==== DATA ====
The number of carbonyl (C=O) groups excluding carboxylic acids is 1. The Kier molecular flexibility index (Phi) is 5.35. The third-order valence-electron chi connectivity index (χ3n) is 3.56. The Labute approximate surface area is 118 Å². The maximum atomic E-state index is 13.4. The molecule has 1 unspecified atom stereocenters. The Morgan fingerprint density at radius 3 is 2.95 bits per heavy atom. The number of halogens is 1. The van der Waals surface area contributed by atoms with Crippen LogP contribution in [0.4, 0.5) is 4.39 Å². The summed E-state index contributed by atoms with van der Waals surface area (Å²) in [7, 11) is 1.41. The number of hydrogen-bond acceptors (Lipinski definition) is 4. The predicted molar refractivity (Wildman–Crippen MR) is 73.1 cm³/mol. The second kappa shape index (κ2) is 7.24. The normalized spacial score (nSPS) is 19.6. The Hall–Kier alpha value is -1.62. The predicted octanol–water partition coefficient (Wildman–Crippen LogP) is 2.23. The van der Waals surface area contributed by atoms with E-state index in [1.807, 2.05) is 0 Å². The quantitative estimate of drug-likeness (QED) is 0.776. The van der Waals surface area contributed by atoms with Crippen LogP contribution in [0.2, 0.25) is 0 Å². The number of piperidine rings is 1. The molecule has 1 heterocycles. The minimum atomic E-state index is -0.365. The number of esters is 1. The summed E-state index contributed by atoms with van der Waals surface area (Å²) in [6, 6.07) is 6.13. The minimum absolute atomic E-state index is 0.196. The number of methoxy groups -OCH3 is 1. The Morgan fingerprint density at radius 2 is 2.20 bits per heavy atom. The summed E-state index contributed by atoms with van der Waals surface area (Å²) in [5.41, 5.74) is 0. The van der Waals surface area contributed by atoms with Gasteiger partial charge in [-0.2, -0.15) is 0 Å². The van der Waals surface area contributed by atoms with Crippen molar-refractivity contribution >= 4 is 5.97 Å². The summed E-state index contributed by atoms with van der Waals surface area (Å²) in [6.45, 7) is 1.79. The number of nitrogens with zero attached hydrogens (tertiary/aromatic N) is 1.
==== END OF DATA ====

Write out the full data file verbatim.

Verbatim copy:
The number of carbonyl (C=O) groups excluding carboxylic acids is 1. The Kier molecular flexibility index (Phi) is 5.35. The third-order valence-electron chi connectivity index (χ3n) is 3.56. The Labute approximate surface area is 118 Å². The maximum atomic E-state index is 13.4. The molecule has 1 unspecified atom stereocenters. The Morgan fingerprint density at radius 3 is 2.95 bits per heavy atom. The number of halogens is 1. The van der Waals surface area contributed by atoms with Crippen LogP contribution in [0.4, 0.5) is 4.39 Å². The summed E-state index contributed by atoms with van der Waals surface area (Å²) in [7, 11) is 1.41. The number of hydrogen-bond acceptors (Lipinski definition) is 4. The predicted molar refractivity (Wildman–Crippen MR) is 73.1 cm³/mol. The second kappa shape index (κ2) is 7.24. The normalized spacial score (nSPS) is 19.6. The Hall–Kier alpha value is -1.62. The predicted octanol–water partition coefficient (Wildman–Crippen LogP) is 2.23. The van der Waals surface area contributed by atoms with E-state index in [1.807, 2.05) is 0 Å². The quantitative estimate of drug-likeness (QED) is 0.776. The van der Waals surface area contributed by atoms with Crippen LogP contribution in [0.2, 0.25) is 0 Å². The number of piperidine rings is 1. The molecule has 1 heterocycles. The minimum atomic E-state index is -0.365. The number of esters is 1. The summed E-state index contributed by atoms with van der Waals surface area (Å²) in [6, 6.07) is 6.13. The minimum absolute atomic E-state index is 0.196. The number of methoxy groups -OCH3 is 1. The Morgan fingerprint density at radius 2 is 2.20 bits per heavy atom. The summed E-state index contributed by atoms with van der Waals surface area (Å²) in [5.41, 5.74) is 0. The van der Waals surface area contributed by atoms with Gasteiger partial charge in [-0.2, -0.15) is 0 Å². The van der Waals surface area contributed by atoms with Crippen molar-refractivity contribution >= 4 is 5.97 Å². The summed E-state index contributed by atoms with van der Waals surface area (Å²) in [6.45, 7) is 1.79. The number of nitrogens with zero attached hydrogens (tertiary/aromatic N) is 1.